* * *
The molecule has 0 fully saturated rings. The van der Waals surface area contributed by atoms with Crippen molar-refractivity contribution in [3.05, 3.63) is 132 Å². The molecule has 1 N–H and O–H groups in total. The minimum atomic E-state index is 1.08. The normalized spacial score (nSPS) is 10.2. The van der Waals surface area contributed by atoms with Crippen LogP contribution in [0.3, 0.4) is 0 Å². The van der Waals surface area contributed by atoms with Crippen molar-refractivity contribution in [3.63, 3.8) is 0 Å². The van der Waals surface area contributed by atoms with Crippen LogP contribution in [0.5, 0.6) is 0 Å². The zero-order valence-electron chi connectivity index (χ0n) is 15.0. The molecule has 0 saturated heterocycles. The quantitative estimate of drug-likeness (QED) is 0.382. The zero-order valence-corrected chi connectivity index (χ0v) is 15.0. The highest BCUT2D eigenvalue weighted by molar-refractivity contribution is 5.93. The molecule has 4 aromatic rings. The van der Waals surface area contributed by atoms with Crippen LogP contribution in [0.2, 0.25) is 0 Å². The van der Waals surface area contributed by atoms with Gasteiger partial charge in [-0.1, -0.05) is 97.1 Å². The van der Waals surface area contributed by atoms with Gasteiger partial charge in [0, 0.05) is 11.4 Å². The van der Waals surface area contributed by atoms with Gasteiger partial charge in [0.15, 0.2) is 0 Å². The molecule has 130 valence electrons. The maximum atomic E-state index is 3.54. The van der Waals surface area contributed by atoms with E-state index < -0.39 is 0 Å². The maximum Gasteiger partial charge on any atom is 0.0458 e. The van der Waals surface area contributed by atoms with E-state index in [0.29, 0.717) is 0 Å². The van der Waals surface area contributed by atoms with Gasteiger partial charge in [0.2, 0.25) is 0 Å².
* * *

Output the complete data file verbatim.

The molecule has 0 fully saturated rings. The van der Waals surface area contributed by atoms with Crippen molar-refractivity contribution in [3.05, 3.63) is 132 Å². The molecule has 1 N–H and O–H groups in total. The minimum atomic E-state index is 1.08. The normalized spacial score (nSPS) is 10.2. The van der Waals surface area contributed by atoms with Crippen LogP contribution in [0.3, 0.4) is 0 Å². The van der Waals surface area contributed by atoms with Crippen molar-refractivity contribution in [3.63, 3.8) is 0 Å². The van der Waals surface area contributed by atoms with Crippen LogP contribution in [0.5, 0.6) is 0 Å². The zero-order valence-electron chi connectivity index (χ0n) is 15.0. The molecule has 0 saturated heterocycles. The quantitative estimate of drug-likeness (QED) is 0.382. The zero-order valence-corrected chi connectivity index (χ0v) is 15.0. The highest BCUT2D eigenvalue weighted by molar-refractivity contribution is 5.93. The molecule has 4 aromatic rings. The van der Waals surface area contributed by atoms with Crippen LogP contribution in [0.2, 0.25) is 0 Å². The van der Waals surface area contributed by atoms with Gasteiger partial charge in [-0.1, -0.05) is 97.1 Å². The van der Waals surface area contributed by atoms with Gasteiger partial charge in [0, 0.05) is 11.4 Å². The van der Waals surface area contributed by atoms with Gasteiger partial charge in [0.15, 0.2) is 0 Å². The molecule has 130 valence electrons. The maximum atomic E-state index is 3.54. The van der Waals surface area contributed by atoms with E-state index < -0.39 is 0 Å². The maximum Gasteiger partial charge on any atom is 0.0458 e. The van der Waals surface area contributed by atoms with E-state index in [0.29, 0.717) is 0 Å². The van der Waals surface area contributed by atoms with Gasteiger partial charge in [0.2, 0.25) is 0 Å².